“The data of biological and medical science shows that ‘sexual dimorphism’ (that is, the sexual difference between men and women) can be demonstrated scientifically by such fields as genetics, endocrinology and neurology.” (p13)

There is a need to reaffirm the metaphysical roots of sexual difference, as an anthropological refutation of attempts to negate the male-female duality of human nature, from which the family is generated. The denial of this duality not only erases the vision of human beings as the fruit of an act of creation but creates the idea of the human person as a sort of abstraction who ‘chooses for himself’ what his nature is to be. Man and woman in their created state as complementary versions of what it means to be human are disputed. But, if there is no pre-ordained duality of man and woman in creation, then neither is the family any longer a reality established by creation.” (p19)

It also makes statements on the Church’s teaching on family and on parents’ rights and responsibilities in the moral formation of their children:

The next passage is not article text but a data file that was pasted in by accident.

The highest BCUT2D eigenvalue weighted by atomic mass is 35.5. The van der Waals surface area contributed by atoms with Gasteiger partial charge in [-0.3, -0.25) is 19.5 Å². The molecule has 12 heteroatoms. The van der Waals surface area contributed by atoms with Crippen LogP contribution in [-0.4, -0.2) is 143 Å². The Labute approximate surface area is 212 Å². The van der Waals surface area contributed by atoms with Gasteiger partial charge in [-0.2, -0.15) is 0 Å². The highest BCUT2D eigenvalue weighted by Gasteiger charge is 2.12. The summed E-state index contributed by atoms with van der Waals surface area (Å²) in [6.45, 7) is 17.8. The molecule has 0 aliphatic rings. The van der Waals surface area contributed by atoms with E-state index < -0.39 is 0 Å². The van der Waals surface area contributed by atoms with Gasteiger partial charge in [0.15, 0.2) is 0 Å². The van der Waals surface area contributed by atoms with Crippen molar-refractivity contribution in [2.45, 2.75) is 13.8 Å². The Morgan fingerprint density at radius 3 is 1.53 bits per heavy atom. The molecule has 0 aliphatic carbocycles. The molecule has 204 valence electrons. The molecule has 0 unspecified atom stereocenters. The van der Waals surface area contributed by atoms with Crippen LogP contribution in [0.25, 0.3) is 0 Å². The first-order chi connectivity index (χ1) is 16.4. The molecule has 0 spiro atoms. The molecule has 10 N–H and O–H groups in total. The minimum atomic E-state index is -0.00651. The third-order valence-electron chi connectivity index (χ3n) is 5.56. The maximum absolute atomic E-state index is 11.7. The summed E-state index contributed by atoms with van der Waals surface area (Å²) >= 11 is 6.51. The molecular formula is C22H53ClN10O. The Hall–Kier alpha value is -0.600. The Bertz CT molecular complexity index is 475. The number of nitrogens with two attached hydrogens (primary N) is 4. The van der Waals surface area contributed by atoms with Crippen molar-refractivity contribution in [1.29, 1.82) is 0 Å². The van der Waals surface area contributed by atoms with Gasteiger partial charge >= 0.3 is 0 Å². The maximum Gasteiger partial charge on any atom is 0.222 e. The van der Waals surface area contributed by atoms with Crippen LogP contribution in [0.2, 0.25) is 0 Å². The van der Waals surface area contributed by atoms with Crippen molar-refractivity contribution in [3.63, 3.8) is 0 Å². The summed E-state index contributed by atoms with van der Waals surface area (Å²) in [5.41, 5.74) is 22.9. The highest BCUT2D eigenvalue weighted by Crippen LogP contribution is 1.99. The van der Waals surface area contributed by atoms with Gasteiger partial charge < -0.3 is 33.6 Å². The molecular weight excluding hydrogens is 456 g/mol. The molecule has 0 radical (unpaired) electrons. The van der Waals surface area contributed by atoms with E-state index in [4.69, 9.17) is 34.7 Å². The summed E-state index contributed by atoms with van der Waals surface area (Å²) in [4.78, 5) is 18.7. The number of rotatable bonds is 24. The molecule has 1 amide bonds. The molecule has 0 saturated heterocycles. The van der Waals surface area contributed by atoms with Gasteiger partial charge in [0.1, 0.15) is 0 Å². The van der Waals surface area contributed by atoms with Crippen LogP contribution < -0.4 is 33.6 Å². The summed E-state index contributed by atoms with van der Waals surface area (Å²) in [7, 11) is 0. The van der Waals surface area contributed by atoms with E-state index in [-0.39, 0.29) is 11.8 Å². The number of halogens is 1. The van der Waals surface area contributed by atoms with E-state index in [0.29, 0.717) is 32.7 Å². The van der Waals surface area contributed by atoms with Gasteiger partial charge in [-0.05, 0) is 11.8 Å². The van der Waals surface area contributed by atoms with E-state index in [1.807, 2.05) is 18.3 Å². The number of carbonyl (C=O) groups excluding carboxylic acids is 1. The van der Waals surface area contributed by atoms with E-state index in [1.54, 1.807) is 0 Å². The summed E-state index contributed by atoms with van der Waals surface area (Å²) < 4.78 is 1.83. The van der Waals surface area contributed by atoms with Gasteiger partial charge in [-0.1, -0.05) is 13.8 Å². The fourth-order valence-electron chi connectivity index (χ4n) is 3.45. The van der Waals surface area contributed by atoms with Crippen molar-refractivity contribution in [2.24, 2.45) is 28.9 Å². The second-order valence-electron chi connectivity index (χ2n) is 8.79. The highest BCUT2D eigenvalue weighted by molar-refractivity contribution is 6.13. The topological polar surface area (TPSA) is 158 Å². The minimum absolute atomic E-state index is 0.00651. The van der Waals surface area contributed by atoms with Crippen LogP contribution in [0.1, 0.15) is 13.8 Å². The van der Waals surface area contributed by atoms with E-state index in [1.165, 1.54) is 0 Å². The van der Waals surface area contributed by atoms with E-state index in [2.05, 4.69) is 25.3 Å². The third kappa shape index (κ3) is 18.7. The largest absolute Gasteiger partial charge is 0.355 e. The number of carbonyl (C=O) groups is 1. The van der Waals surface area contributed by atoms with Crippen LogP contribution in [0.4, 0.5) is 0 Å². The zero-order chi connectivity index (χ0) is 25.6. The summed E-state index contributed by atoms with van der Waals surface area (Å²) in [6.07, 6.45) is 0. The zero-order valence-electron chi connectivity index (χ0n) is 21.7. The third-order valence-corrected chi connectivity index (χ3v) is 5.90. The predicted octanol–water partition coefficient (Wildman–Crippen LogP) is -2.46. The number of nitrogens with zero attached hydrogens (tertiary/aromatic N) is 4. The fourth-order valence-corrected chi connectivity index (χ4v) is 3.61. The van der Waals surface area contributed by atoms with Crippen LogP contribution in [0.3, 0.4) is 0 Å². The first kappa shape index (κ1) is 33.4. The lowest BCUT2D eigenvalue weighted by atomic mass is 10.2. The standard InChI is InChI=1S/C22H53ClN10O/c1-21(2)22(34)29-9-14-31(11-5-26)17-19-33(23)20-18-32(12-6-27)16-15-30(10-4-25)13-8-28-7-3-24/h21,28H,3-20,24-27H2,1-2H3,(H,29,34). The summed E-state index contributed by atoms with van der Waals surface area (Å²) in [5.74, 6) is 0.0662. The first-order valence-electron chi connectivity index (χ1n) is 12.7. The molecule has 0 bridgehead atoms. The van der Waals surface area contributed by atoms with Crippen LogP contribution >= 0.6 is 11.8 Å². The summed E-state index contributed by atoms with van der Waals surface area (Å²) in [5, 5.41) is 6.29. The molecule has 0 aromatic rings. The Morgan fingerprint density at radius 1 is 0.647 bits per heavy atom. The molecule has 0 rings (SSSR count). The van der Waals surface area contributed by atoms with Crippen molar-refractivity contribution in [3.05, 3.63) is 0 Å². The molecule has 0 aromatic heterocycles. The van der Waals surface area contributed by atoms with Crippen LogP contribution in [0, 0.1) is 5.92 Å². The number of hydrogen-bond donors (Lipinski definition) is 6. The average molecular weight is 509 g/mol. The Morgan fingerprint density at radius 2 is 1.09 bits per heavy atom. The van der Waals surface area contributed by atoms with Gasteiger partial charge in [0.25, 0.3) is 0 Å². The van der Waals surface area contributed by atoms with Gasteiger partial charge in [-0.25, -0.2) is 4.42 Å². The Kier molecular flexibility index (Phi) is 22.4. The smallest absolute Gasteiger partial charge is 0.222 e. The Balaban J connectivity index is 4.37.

“The family, seen as a natural social unit which favours the maximum realisation of the reciprocity and complementarity between men and women, precedes even the socio-political order of the state, whose legislative freedom must take it into account and give it proper recognition. … fundamental rights, which stem from the very nature of the family, must always be guaranteed and protected. Firstly, the family’s right to be recognised as the primary pedagogical environment for the educational formation of children. This ‘primary right’ finds its most concrete expression in the ‘most grave duty’ of parents to take responsibility for the ‘well-rounded personal and social education of their children’, including their sexual and affective education, …” This right “… is irreplaceable and inalienable, and therefore incapable of being entirely delegated to others or usurped by others” (pp20–21)